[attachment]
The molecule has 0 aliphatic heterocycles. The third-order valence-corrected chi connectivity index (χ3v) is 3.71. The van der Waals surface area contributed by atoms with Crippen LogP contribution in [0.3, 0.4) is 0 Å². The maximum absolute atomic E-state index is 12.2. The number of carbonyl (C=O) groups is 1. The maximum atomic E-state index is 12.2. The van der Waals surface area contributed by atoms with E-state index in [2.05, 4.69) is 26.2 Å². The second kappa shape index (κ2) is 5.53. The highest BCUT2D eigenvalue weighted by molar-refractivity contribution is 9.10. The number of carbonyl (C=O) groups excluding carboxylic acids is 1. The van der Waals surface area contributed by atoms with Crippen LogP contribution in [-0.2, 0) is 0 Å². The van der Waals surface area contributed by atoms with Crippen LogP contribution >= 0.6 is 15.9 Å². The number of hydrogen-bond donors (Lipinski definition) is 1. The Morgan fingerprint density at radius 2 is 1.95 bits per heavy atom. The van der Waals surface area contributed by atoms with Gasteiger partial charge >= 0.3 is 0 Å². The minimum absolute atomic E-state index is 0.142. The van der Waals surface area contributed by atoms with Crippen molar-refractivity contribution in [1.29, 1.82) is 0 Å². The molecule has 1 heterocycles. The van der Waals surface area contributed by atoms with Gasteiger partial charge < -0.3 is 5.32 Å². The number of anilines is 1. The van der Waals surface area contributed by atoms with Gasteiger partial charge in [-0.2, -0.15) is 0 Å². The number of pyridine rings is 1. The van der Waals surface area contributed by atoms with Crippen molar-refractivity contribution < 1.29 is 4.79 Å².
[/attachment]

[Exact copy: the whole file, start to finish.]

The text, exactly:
The molecule has 0 aliphatic heterocycles. The third-order valence-corrected chi connectivity index (χ3v) is 3.71. The van der Waals surface area contributed by atoms with Crippen LogP contribution in [0.3, 0.4) is 0 Å². The maximum absolute atomic E-state index is 12.2. The number of carbonyl (C=O) groups is 1. The maximum atomic E-state index is 12.2. The van der Waals surface area contributed by atoms with E-state index in [2.05, 4.69) is 26.2 Å². The second kappa shape index (κ2) is 5.53. The highest BCUT2D eigenvalue weighted by molar-refractivity contribution is 9.10. The number of carbonyl (C=O) groups excluding carboxylic acids is 1. The van der Waals surface area contributed by atoms with Crippen LogP contribution in [-0.2, 0) is 0 Å². The van der Waals surface area contributed by atoms with Crippen LogP contribution >= 0.6 is 15.9 Å². The number of hydrogen-bond donors (Lipinski definition) is 1. The Morgan fingerprint density at radius 2 is 1.95 bits per heavy atom. The van der Waals surface area contributed by atoms with Gasteiger partial charge >= 0.3 is 0 Å². The minimum absolute atomic E-state index is 0.142. The van der Waals surface area contributed by atoms with Crippen molar-refractivity contribution in [1.29, 1.82) is 0 Å². The molecule has 1 heterocycles. The van der Waals surface area contributed by atoms with Gasteiger partial charge < -0.3 is 5.32 Å². The number of anilines is 1. The van der Waals surface area contributed by atoms with Gasteiger partial charge in [-0.2, -0.15) is 0 Å². The number of pyridine rings is 1. The van der Waals surface area contributed by atoms with Crippen molar-refractivity contribution < 1.29 is 4.79 Å².